I am one of those who think the best friend of a nation is he who most faithfully rebukes her for her sins—and he her worst enemy, who, under the specious and popular garb of patriotism, seeks to excuse, palliate, and defend them. America has much more to fear from such than all the rebukes of the abolitionists at home or abroad.
In these sentences, Douglass addresses an issue that has persisted throughout U.S. history. What is this question? How might someone taking the opposing position respond to Douglass? Think of at least two other times in U.S. history that this question has emerged and look for quotes representing the opposing points of view. Do you think this question has been controversial in other countries? Why or why not?
While Douglass was abroad, English friends raised money to “purchase” Douglass’ freedom from Thomas Auld of Maryland. While in America, even residing in the North, Douglass was always faced with the possibility of being captured and returned to Maryland, as he explains in an essay written in 1846. Read the letter Douglass wrote to his former master, published in the Liberator in 1848. Douglass ends the letter with the words, “I am your fellow man, but not your slave.” The collection also includes the bill of sale for Frederick Bailey (Douglass).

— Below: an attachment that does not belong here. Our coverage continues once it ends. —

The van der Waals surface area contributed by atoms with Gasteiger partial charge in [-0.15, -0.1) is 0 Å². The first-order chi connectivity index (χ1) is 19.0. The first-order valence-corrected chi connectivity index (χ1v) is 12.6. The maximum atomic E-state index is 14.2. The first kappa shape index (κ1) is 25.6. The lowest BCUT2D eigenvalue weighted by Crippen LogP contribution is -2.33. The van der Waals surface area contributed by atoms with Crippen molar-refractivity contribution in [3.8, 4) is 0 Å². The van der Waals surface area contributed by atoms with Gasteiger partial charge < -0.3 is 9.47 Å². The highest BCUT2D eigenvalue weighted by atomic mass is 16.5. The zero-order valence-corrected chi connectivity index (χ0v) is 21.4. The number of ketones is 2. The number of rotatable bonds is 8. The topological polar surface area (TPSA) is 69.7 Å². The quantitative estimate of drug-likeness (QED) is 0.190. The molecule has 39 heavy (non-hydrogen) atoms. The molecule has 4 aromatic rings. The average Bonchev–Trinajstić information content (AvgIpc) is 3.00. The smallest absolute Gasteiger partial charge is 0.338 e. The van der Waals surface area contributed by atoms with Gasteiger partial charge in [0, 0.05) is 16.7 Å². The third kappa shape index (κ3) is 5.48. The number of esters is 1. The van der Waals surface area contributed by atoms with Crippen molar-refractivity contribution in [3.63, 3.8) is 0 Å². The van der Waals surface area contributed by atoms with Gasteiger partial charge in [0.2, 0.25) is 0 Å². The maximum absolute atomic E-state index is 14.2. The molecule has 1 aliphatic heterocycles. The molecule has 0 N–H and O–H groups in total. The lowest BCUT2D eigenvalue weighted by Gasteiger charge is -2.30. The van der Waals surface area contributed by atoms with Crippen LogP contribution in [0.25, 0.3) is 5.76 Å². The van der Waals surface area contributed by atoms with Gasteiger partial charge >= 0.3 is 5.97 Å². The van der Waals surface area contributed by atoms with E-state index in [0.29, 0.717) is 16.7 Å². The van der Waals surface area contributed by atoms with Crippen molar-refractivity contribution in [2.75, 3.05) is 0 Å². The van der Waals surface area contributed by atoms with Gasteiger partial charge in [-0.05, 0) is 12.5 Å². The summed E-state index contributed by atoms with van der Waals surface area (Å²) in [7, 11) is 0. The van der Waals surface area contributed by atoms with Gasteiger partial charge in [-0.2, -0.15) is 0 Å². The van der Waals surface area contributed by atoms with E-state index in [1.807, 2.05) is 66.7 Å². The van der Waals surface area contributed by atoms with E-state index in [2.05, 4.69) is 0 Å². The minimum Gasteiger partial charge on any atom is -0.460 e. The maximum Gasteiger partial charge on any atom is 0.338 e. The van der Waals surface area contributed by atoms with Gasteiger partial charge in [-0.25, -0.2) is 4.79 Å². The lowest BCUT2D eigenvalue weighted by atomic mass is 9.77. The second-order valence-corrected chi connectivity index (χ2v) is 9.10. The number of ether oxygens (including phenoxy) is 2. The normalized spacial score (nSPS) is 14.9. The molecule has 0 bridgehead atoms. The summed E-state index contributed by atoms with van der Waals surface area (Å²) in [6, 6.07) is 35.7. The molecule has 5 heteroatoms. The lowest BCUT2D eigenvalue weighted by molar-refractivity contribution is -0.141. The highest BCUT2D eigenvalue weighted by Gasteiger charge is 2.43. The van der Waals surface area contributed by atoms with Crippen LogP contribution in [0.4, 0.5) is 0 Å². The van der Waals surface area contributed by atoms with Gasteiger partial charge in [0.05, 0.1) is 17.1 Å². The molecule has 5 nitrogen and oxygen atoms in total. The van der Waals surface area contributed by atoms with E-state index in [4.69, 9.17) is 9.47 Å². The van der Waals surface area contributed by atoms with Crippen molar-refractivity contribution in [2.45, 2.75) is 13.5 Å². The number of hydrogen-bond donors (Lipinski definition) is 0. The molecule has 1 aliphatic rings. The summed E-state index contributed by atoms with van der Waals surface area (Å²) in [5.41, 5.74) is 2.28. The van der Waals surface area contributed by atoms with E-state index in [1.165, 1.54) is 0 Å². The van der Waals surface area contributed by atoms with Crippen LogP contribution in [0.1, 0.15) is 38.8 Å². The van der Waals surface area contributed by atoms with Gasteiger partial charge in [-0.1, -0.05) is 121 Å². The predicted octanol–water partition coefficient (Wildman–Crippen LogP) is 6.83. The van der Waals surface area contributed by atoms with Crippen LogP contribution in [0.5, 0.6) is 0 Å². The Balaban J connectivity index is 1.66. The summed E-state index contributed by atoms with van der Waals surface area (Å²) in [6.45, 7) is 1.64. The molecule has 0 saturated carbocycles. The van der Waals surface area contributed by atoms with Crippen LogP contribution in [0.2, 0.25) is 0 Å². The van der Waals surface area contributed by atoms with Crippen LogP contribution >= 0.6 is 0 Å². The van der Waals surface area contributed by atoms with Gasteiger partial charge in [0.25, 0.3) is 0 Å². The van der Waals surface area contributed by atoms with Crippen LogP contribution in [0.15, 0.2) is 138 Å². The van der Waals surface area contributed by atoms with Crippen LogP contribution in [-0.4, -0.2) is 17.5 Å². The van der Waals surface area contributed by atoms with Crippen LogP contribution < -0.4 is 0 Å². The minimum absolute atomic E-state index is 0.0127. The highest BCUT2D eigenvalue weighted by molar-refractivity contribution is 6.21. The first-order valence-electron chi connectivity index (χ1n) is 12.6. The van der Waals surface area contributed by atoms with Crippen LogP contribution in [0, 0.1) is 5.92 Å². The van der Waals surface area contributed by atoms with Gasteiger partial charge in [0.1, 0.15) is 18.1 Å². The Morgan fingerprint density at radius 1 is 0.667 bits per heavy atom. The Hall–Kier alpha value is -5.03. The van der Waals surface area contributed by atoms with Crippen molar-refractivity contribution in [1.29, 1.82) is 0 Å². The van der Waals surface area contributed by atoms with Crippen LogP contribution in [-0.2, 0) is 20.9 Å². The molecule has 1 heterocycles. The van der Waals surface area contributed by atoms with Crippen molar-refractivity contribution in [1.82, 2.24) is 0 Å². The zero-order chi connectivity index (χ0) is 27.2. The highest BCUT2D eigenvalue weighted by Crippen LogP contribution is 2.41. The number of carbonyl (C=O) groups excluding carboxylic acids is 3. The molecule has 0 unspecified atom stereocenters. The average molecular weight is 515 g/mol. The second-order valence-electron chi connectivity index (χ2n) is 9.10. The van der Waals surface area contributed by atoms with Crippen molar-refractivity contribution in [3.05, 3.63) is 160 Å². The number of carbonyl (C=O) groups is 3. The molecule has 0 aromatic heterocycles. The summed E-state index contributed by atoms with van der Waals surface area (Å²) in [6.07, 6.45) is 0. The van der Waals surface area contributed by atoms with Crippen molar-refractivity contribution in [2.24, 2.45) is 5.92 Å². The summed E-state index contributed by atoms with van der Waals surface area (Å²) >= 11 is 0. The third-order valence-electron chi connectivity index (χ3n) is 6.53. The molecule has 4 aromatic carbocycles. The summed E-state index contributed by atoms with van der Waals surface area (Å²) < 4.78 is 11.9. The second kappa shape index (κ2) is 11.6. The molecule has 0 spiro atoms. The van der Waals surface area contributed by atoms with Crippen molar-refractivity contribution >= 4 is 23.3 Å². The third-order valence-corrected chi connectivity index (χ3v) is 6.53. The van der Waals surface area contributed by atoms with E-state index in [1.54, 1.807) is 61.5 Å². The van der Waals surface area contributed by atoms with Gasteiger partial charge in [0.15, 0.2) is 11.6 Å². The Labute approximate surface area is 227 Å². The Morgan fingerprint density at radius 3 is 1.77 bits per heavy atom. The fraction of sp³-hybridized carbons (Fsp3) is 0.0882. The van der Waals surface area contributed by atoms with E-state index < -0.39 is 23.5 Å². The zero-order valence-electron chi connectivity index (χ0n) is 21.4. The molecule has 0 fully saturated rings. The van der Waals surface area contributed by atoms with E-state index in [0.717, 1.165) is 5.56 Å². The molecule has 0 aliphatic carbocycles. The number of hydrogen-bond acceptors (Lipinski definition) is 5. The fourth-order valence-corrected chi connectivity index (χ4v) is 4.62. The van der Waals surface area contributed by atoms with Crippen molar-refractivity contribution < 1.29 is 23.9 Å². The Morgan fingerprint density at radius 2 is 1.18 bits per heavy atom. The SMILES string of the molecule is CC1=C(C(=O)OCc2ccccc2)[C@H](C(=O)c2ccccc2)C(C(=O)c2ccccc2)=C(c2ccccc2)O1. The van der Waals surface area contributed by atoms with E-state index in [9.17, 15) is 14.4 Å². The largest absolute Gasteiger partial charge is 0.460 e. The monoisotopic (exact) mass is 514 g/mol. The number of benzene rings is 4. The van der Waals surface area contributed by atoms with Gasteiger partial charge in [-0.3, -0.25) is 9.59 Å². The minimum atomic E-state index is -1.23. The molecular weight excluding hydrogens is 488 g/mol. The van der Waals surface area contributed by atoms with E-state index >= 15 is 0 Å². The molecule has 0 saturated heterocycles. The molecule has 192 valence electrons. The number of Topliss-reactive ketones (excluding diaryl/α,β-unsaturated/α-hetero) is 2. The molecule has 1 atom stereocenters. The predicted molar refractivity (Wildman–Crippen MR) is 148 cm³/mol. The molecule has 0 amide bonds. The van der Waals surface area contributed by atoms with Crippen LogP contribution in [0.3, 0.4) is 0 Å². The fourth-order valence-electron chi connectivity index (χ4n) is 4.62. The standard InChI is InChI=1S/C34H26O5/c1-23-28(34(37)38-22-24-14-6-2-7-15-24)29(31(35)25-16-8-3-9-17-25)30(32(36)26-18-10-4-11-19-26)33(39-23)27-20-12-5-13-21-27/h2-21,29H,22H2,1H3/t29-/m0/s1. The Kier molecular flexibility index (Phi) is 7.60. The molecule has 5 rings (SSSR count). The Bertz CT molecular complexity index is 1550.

- What was the tone of Douglass’ letter to Thomas Auld?
- How did Douglass attempt to get Auld to consider the horrors of enslavement?
- How did Douglass regard churchmen who trafficked “in the souls and bodies of men”?
- What can you discern of Douglass’ character from this letter?
Douglass returned to the United States in 1847 and moved his family to Rochester, New York.
Using funds raised in England and Ireland, Douglass purchased a printing press. Martin Delany, who had served as editor of an African American paper in Pittsburgh, joined in Douglass’ endeavor. The two editors named their paper The North Star. Read what Douglass said were the reasons for choosing that title. The masthead of the paper proclaimed, “Right is of no Sex—Truth is of no Color—God is the Father of us all, and we are all Brethren.” Volume I, No. 1 explained the purpose for publishing the paper.
…“common sense affirms and only folly denies,” that the man who has SUFFERED THE WRONG is the man to DEMAND REDRESS,—that the man STRUCK is the man to CRY OUT—and that he who had ENDURED THE CRUEL PANGS OF SLAVERY is the man to ADVOCATE LIBERTY. It is evident that we must be our own representatives and advocates, not exclusively, but peculiarly,—not distant from, but in connection with, our white friends.
- What were other recommended titles for the newspaper?